Part 1 Graphic Facilitation to Engage Learners: Why and How?

During my Instructional Skills Workshop one of my peers did a fabulous 10 minute teaching session on “how to buy clothes you love.” She seamlessly wrote down key words as she spoke while interweaving key diagrams that represented her points. It was engaging and memorable. To this day I can remember her key points every time I go shopping because she engaged me verbally and visually. Since that day graphic facilitation is something I always wanted to explore in my teaching. I came across it again when I went over to a friend’s house and I was deliberating about a life decision. She is a life coach and readily whipped out her marker at her whiteboard and starting sketching what I was saying and asked key questions to gain more clarity and tease out the main themes. It was powerful. I saw my issue in a more holistic way rather than a jumble of ideas in my head. After that I decided that when I get time I will take a graphic facilitation course but until then I wanted to blog about this amazing teaching technique and start to gain some basic skills so that I can use it when I teach right now! You don’t need to be an artist, just check out the videos below and get started now…

This first video explores why graphic facilitation is helpful for teaching. This teacher uses a program called Sketchbook pro but you will see in the later videos that all you really need is paper or a whiteboard and some markers.

This second video explore what graphic recording is and how it helps. It talks about it mostly in the context of a meeting but these skills are just as effectively transferred to make more meaning of learning. It can be used to sketch out almost anything. Teasing out key concepts to anchor that learning for students. You can use it on your first class to record the class rules and expectations, you can use to when exploring different ethical issues, looking at different approaches to a problem, etc. It can be used when multiple viewpoints, voices and ideas exist. This is how it can help with teaching:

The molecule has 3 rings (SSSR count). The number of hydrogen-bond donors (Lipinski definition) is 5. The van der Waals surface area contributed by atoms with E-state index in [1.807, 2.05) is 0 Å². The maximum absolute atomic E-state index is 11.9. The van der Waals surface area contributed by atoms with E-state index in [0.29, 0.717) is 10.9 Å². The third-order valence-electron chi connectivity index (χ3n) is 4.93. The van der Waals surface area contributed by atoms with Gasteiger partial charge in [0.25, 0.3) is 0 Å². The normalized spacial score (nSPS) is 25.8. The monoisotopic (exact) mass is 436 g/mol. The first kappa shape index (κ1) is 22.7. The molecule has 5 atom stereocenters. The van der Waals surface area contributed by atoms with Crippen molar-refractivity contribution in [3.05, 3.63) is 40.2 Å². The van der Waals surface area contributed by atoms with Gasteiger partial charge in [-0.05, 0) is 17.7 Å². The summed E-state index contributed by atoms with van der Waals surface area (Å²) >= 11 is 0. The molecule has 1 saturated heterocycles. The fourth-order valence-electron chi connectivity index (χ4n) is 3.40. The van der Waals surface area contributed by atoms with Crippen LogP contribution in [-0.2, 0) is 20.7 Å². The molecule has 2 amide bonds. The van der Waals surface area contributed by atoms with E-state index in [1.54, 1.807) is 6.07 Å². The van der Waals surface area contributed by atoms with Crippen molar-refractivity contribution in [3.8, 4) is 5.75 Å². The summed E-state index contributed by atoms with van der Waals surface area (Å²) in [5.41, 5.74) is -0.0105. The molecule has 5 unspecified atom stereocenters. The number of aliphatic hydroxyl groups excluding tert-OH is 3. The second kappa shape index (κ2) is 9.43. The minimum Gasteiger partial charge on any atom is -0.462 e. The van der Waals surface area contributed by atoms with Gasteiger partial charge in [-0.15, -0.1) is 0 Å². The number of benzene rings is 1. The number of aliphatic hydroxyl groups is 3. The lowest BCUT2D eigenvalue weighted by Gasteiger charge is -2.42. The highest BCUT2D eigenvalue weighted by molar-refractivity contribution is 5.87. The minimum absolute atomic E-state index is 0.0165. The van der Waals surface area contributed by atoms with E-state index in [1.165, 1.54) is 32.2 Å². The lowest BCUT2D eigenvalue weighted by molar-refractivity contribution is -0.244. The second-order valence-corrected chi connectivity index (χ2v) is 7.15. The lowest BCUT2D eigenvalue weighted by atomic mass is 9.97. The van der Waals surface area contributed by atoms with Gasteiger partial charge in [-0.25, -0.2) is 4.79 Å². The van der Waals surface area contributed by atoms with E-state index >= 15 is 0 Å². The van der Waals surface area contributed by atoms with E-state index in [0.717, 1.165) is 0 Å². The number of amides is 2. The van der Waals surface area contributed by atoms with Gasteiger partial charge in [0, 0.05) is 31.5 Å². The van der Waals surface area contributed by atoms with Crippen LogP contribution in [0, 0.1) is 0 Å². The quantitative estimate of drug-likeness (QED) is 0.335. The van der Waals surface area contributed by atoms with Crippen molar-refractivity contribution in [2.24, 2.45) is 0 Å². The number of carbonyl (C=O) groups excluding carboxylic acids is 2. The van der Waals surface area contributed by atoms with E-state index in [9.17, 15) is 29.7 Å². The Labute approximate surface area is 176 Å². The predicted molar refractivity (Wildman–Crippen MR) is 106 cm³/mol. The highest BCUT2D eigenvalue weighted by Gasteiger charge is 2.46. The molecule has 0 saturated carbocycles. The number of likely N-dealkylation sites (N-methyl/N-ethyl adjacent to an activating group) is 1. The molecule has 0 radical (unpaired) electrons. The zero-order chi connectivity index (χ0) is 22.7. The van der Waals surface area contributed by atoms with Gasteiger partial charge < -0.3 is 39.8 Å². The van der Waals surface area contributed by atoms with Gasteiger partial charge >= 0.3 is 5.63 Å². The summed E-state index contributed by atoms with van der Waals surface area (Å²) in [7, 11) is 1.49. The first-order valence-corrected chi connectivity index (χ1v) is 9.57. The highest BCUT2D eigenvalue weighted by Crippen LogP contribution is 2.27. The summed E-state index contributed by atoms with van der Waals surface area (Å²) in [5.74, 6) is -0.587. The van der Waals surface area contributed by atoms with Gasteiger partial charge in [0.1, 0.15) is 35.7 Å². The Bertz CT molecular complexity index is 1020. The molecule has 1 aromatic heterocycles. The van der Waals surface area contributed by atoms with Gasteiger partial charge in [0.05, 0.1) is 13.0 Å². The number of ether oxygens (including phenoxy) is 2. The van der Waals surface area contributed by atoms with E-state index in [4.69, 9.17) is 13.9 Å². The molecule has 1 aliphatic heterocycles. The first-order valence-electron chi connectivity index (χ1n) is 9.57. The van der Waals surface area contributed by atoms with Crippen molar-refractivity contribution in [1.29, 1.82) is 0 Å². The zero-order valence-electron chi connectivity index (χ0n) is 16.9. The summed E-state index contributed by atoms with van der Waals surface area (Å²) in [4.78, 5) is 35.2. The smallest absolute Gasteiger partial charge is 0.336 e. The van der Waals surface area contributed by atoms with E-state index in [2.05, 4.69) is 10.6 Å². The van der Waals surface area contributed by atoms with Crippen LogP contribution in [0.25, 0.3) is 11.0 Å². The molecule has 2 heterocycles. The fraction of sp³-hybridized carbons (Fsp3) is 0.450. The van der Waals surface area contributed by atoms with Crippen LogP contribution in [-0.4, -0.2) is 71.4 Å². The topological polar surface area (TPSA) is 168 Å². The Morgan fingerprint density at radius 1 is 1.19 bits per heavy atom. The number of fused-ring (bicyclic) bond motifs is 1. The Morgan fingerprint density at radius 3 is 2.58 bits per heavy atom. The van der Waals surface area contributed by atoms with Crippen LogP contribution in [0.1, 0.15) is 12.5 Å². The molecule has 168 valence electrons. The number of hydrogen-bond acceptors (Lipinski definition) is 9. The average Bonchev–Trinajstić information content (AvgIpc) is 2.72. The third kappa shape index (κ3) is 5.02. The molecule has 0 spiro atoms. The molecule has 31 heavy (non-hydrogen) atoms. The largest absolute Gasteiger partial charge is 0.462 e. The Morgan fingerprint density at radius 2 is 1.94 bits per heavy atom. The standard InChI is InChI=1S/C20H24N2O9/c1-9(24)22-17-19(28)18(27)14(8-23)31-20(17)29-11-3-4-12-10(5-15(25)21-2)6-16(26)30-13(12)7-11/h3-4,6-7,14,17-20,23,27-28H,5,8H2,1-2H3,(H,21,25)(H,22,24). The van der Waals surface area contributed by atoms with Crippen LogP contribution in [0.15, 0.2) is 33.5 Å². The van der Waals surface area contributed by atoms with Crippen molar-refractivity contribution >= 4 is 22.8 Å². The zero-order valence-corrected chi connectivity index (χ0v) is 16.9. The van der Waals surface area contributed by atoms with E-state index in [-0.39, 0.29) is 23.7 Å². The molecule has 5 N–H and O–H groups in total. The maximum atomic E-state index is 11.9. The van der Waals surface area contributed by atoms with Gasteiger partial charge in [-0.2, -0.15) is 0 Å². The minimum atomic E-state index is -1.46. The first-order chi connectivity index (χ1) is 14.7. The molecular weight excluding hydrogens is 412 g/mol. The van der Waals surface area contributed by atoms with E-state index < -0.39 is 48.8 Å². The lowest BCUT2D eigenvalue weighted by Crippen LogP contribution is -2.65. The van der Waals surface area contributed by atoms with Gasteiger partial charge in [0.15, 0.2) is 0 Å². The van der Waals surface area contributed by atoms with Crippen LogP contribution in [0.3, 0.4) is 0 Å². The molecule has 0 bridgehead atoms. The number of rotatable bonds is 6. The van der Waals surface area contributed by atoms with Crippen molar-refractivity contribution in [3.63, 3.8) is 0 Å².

• So students can see the big picture
  • Anchors learning on a deeper level because it engages both the right and left brain. See my previous blog post …. <link>
  • To keep people on task by engaging them through visuals
  • Captures people’s voices (which further promotes engagement, and breeds a safe learning environment. Bringing the overarching value that “your voice counts!”
  • It allows for more effective communication (because people are paying better attention to what others are saying)
  • A photo of the graphic can mailed out or posted on a classroom blog, online forum so that students can refer back to it

Here are three videos that will help you get started. I know I am inspired to put this into action…

1) This video explores the tools you need to get started (though personally, I think you can pair this down)

2) This video looks at your first 7 steps to graphic facilitation

3) This video is the 8th step: create a visual language


Now you have all you need to get started.  As with anything new it requires some patience, practice and a leap of faith…. happy drawing.

Check out Part 2 of my Graphic Facilitation discussion next week.


Bigger Picture (2013). Learning graphic facilitation-Tools. [Video file]. Available at

Bigger Picture (2013). Learning graphic facilitation-Tools. [Video file]. Available at

Bigger Picture (2014). Learning graphic facilitation-Tools. [Video file]. Available at

Gadsby, T. (2012). What is graphic recording? [Video file]. Available at

Hanks, K. (2013). What is the biggest mistake when teaching visual learners? [Video file]. Available at





About turnera2014

I am a Nursing (RN) Instructor taking the Professional Instructor Diploma Program at Vancouver Community College in hopes to challenge my current teaching modalities and inspire me to be the best teacher I can be.
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